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The Locked Loop Ends Crochet Technique for Working in Ends in Crochet Hats
The Locked Loop Ends Crochet method of working in yarn ends can really help save you time and frustration when finishing your crochet projects.
Do you hate weaving in ends in crochet? Does using a yarn needle frustrate you, leaving you feeling annoyed and stressed when you should feel proud of your beautiful crocheted project?
Me too! I’ve tried all the tips and tricks. I’ve woven with a crochet hook, used a yarn needle, crocheted over them, but I wasn’t satisfied with any of those methods.
After years of experimenting, I’ve come up with a better way! The locked loop ends method saves you hours of time and eliminates the frustration and embarrassment of having a loose yarn tail hanging off a gifted hat.
In this tutorial, I’ll be demonstrating the Locked Loop Ends Crochet technique in the round, for a top-down hat using a Magic Circle start. But it can be applied to so many more crochet techniques!
I also have a tutorial on working locked loop ends in flat rows next week, and a tutorial on joining new yarn without sewing in ends. You can even use locked loop ends working with stripes!
Without further ado, here’s the Locked Loop Ends Method worked in the round for a top down crochet hat.
Worsted Weight Yarn – I’m using Hobby Lobby ILTY! in Rosy Cheeks, but Caron One Pound is a comparable substitute.
I/9 5.5 mm Crochet Hook I used a Susan Bates Bamboo Handle Hook for this tutorial.
A top-down hat pattern that uses the Magic Circle Method.
This technique will work with any yarn weight and hook size called for in your pattern, so feel free to substitute!
Locked Loop Ends Method Video Tutorial
Prefer to watch how to do the locked loop ends method as a video? Check out this video from my YouTube Channel. Be sure to subscribe to Salty Pearl Crochet on Youtube to see the rest of the tutorials coming soon!
Locked Loop Ends Method for Magic Circle Hats
To begin, start with one round of your hat pattern completed, using the magic circle method. I have about 8-9″ of a yarn tail here, which will hold very securely for this type of yarn. This method works by using friction, so if you are using a slick yarn, such as Caron Simply Soft, or even a silk blend yarn, you may want to use a longer tail to keep it even more secure.
Before you begin your next row, fold that nice long yarn tail just about in half, leaving at least an inch of your tail out for later. Yarn over, and insert your hook into the first stitch. When you yarn over, you’ll begin to secure those ends in place.
Now, you can complete your stitch as normal. This particular hat pattern has a dc as the first stitch.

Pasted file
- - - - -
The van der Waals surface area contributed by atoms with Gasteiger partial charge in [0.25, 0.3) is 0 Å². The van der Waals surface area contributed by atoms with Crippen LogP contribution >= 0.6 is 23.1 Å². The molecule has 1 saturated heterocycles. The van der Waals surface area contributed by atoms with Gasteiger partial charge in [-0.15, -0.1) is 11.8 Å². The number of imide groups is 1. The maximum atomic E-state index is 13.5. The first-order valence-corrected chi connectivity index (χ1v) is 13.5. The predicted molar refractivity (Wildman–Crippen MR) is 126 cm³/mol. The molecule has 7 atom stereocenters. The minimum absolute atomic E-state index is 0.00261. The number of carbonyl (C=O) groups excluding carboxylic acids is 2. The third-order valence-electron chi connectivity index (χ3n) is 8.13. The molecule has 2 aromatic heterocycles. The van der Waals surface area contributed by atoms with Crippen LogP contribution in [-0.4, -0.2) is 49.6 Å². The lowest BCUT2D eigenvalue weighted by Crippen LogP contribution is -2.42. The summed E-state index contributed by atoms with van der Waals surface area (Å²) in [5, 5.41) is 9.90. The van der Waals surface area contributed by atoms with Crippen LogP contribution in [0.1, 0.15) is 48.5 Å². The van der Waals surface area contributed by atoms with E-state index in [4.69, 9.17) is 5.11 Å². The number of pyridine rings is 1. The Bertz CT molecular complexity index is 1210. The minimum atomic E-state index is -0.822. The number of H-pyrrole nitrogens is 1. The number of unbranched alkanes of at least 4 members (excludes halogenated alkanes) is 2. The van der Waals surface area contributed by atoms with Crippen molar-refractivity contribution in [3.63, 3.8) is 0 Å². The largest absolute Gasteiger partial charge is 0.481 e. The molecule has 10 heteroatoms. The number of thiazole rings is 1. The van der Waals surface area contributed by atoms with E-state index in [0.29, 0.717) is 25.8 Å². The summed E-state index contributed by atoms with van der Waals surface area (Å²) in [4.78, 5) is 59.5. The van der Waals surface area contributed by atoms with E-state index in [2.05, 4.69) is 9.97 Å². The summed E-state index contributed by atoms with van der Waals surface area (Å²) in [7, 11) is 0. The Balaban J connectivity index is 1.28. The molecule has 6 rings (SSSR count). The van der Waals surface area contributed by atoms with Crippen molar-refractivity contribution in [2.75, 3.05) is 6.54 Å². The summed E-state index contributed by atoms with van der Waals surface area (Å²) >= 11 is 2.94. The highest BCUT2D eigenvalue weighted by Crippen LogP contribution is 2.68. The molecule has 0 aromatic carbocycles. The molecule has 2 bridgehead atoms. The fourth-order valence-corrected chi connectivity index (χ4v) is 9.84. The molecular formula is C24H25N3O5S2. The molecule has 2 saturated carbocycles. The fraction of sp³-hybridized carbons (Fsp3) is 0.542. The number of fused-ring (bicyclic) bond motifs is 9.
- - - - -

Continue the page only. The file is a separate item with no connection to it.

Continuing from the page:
Complete the stitch. You should be working towards the folded “loop” of your yarn tail now. You will be working over both the stitch from the previous round and two yarn tails.
Continue in pattern, working over your yarn tails.
If you have to adjust the tail to be longer, that’s fine!
Hopefully, you will be able to complete a whole round. Stop before the last stitch, or when you have just a small loop left.
Continue your next stitch as normal. For a double crochet, yarn over, and insert your hook in the stitch as normal. You can see the tail loop sticking up in the next photo.
Now, slip the hook through the loop. Are you ready? Here comes the magic!
Yarn over and pull up a loop, to lock in your yarn tail. If you’ve done it right, your working yarn will be pulled through the loop. Here’s a back view to illustrate:
Next, you’ll complete your stitch as usual, and join your round. Flip it over, and gently pull the end tight. You’ve just locked in your tail loop! Be careful to spend an extra second to tighten gently here, so you don’t accidentally cause the hat to pucker.
Look how clean and tidy this method looks!
If you like to know your ends are extra secure, or if you are working with slippery yarn, continue working over the tail for another round. Yarn over and insert your hook as normal, tucking the tail along the stitches.
When you yarn over, it will secure the tail even once more.
Complete your stitch as normal.
And continue around in pattern. In this hat, it’s a basic 2Dc, Dc pattern repeat.
When you get to the end of the tail, you can pull taut and trim it, or simply crochet over it. I find that unless I have a very splitty yarn, I can simply crochet over the ends and get a very tidy result. Then you can finish your round normally.
If you flip the piece over, you’ll notice there is just one little stitch that you can notice on the inside of your hat. Of course, you’ll want to take care not to tug that too hard, or you might have to sew in the end after all!
Look how clean and tidy your hat crown looks! If you’ve completed the tutorial with me, give yourself a high five! And spend the extra few minutes you’ve saved yourself crocheting, of course!
Wasn’t that easy? Certainly much less frustrating than having to find a yarn needle and sew in your ends the old fashioned way! I love how clean and sleek this method turns out, and I love that I don’t ever have to weave in any more than one end in my crochet pieces now!
If you’d like more time-saving tips like this delivered to your email inbox so you don’t miss them, subscribe to my email newsletter here! As I mentioned earlier, I’ll be posting a tutorial on working Locked Loop Ends in flat rows next week, and more tutorials on joining new yarn without sewing in ends, and working with stripes in the weeks to come. You won’t want to miss them!